Sequester Looms as Democrats and GOP Make Little Effort to Resolve Impasse
Most Americans are familiar by now with the phenomenon of sequestration, the budget ax scheduled to fall on March 1 if the White House and Congress can’t agree on a more measured plan to cut spending.
There’s been remarkably little debate about it considering the consequences, but President Obama broke his silence Tuesday with a seven-minute statement in the White House briefing room appealing for a short-term fix to get past the March 1 deadline, and stating that proposals he made to House Speaker John Boehner in 2011 as part of an ill-fated grand bargain “are still very much on the table.”
Republicans needed to hear that assurance from the president. When Obama put entitlement reform on the table in 2011, he was in a far weaker position than he is today. Now safely reelected and with an approval rating of 57 percent in the latest Zogby poll, he might be tempted to renege on those earlier concessions. But Obama has his eye on the big picture, and the health of the economy would be negatively affected by draconian spending cuts.
“Our economy right now is headed in the right direction and it will stay that way as long as there aren’t any more self-inflicted wounds coming out of Washington,” he said, urging Congress to come up with a smaller package of spending cuts and tax reforms “to delay the economically damaging effects of the sequester for a few more months” to give lawmakers time to come up with an alternative. It’s what Congress just did with the debt ceiling extension, putting it off for three months until mid-May.
What’s most striking about the looming sequester is the lack of any real activity on either side, Democrat or Republican, to resolve the impasse. Instead, both parties seem to be sleepwalking their way to sequester, calming themselves with the rationale that letting it happen might not be that big a disaster. And they’re right—up to a point. “Sequestration is a disgrace, a congressionally made disgrace,” says Jim Kessler, of Third Way, a centrist Democratic group. “But it’s not the fiscal cliff—it can happen and life goes on."
Going over the fiscal cliff would have meant the U.S. defaulting on its debts and precipitating a global financial meltdown. Sequester takes a chunk out of defense spending and a chunk out of discretionary domestic spending, but it spares Social Security, Medicare and Medicaid, and Pell grants. Republicans would rather accept deep cuts in defense spending than give Obama any more tax revenue, and with Democratic priorities protected, how bad can it be? Obama seems to be taking the same approach he did on the debt ceiling, leaving it up to Congress to figure a way out, but Congress so far is punting.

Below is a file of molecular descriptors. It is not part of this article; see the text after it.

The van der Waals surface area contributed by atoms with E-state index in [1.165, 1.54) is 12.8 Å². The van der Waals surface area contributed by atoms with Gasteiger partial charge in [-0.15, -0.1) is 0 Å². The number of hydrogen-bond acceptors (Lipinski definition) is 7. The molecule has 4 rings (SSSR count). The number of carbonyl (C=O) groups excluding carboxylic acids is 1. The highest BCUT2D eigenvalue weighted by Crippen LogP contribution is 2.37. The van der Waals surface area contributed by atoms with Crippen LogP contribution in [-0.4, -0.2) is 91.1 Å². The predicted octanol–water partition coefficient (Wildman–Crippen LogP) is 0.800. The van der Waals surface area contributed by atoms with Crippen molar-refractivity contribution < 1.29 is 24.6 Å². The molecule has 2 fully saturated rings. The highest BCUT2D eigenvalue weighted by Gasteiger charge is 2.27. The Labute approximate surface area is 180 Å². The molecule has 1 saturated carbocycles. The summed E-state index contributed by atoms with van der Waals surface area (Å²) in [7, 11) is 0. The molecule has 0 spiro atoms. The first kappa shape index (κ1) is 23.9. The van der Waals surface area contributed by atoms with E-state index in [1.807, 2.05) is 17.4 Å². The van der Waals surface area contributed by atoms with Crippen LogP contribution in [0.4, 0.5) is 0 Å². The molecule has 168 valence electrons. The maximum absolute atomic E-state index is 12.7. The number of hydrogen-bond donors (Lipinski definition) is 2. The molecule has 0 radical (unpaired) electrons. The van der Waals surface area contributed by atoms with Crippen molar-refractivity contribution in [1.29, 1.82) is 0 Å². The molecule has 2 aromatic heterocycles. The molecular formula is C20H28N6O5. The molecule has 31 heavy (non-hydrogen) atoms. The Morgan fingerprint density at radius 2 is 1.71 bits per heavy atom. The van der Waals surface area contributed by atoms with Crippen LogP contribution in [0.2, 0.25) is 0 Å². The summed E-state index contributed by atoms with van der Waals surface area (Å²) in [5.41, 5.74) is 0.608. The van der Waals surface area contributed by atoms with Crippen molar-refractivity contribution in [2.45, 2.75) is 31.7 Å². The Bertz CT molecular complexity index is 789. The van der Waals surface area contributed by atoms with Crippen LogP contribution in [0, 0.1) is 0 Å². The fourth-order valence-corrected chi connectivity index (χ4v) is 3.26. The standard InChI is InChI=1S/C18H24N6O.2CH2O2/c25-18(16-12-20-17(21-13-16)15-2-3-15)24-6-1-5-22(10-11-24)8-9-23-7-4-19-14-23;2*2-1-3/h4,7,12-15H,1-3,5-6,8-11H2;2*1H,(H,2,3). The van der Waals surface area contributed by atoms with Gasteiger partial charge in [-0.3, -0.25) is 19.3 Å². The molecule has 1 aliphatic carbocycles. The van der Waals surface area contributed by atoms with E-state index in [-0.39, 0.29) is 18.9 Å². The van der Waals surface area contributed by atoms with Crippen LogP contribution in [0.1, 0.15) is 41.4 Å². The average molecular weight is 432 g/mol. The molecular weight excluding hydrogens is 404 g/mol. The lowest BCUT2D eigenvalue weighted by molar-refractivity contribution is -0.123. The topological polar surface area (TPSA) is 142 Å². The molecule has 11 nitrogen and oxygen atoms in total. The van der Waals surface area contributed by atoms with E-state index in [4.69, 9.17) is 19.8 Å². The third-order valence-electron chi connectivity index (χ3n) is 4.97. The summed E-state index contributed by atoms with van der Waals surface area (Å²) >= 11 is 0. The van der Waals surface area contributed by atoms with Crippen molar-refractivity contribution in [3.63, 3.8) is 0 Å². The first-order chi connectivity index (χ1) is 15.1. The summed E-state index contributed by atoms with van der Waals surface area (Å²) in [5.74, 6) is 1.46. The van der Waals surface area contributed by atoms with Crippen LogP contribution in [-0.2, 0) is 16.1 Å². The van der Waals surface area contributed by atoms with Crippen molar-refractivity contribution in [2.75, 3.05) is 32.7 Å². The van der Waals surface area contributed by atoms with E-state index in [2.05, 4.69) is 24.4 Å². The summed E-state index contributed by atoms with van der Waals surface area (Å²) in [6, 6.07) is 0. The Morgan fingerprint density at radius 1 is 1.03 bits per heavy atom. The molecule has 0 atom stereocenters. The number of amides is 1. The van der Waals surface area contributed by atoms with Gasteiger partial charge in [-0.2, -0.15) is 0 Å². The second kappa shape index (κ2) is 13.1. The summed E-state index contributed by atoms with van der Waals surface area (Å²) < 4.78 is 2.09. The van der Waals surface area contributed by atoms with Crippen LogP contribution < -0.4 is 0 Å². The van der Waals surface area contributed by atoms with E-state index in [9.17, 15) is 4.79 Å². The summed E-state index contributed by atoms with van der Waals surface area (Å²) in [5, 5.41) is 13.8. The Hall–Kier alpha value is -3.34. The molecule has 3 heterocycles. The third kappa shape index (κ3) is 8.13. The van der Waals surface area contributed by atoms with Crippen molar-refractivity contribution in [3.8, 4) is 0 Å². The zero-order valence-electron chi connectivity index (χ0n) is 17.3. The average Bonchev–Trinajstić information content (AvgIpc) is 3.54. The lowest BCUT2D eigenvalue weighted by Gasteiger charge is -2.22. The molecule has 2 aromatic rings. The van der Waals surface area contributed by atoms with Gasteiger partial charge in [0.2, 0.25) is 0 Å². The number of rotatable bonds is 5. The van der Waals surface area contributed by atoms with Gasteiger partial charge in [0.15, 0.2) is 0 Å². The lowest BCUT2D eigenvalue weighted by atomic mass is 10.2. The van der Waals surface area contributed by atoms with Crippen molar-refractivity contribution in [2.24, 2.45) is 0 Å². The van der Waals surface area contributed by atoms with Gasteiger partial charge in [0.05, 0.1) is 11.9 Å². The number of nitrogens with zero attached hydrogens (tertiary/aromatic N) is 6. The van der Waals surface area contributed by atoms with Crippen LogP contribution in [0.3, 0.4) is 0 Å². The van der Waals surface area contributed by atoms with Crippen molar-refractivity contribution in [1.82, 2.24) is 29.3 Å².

House Majority Leader Eric Cantor gave a much ballyhooed speech Tuesday at the conservative American Enterprise Institute on school choice, making college affordable, and easing visa requirements for foreign students. Using the rubric “Making Life Work,” he said there’s “no greater moral imperative than reducing the debt,” but it’s time to “focus on what lies beyond the fiscal debate.”
Cantor didn’t mention sequestration, and as one of the GOP leaders with an eye to the future, he apparently has concluded that if he can’t change the dynamic, it’s time to change the conversation.
Kessler quips that with almost a month left before the deadline, there’s plenty of time to reach agreement: “In the life of a fruit fly, that’s 70 incarnations.” He notes that sequestration and its sister doomsday, the continuing resolution that funds government and runs out on March 27, are not as big, action-enforcing events as the debt ceiling. “They’re headaches, not tumors,” he says. “You can survive it, it’s just bad policy.”
Third Way is a policy shop, and it's been quietly shopping a budget plan that would replace the sequester with an equal amount of spending cuts, but done in a different way. The defense cuts would go through the orderly legislative process of putting together a budget, “using a scalpel and not an ax.”
The discretionary cuts would be eliminated and replaced with entitlement cuts. The theory here is that domestic discretionary spending has been battered enough and it’s where all the investing in the future is done—education, health research, energy, roads and bridges. Why should the government jump through hoops to make sure Warren Buffett doesn’t pay more for Medicare while kids pay more for school lunches?
Republicans, having swallowed a tax hike on the wealthy, have been adamant about no more new revenue, but Third Way would reach back to the presidential campaign and borrow Mitt Romney’s idea of eliminating loopholes in the individual tax code. Romney suggested capping deductions for people who make more than $250,000. The Third Way plan would cap deductions at $35,000 for high earners, with an exemption for charitable deductions. That would raise $400 billion and affect just the top 2 percent.
Kessler has no illusions that this plan will be the breakthrough that everyone seeks, but it does illustrate a need for creative thinking to energize a debate that appears the victim of inertia on both ends of Pennsylvania Avenue. “It reminds me after a kid’s birthday party, there’s one helium balloon not quite up to the ceiling,” says Kessler. “People are exhausted.”
If the sequester is allowed to happen as a result of indecision, and brinkmanship, it will have the intended effect of shrinking the deficit but at what cost? Cantor may want to change the conversation to “Making Life Work,” but the job of elected officials is to make government work.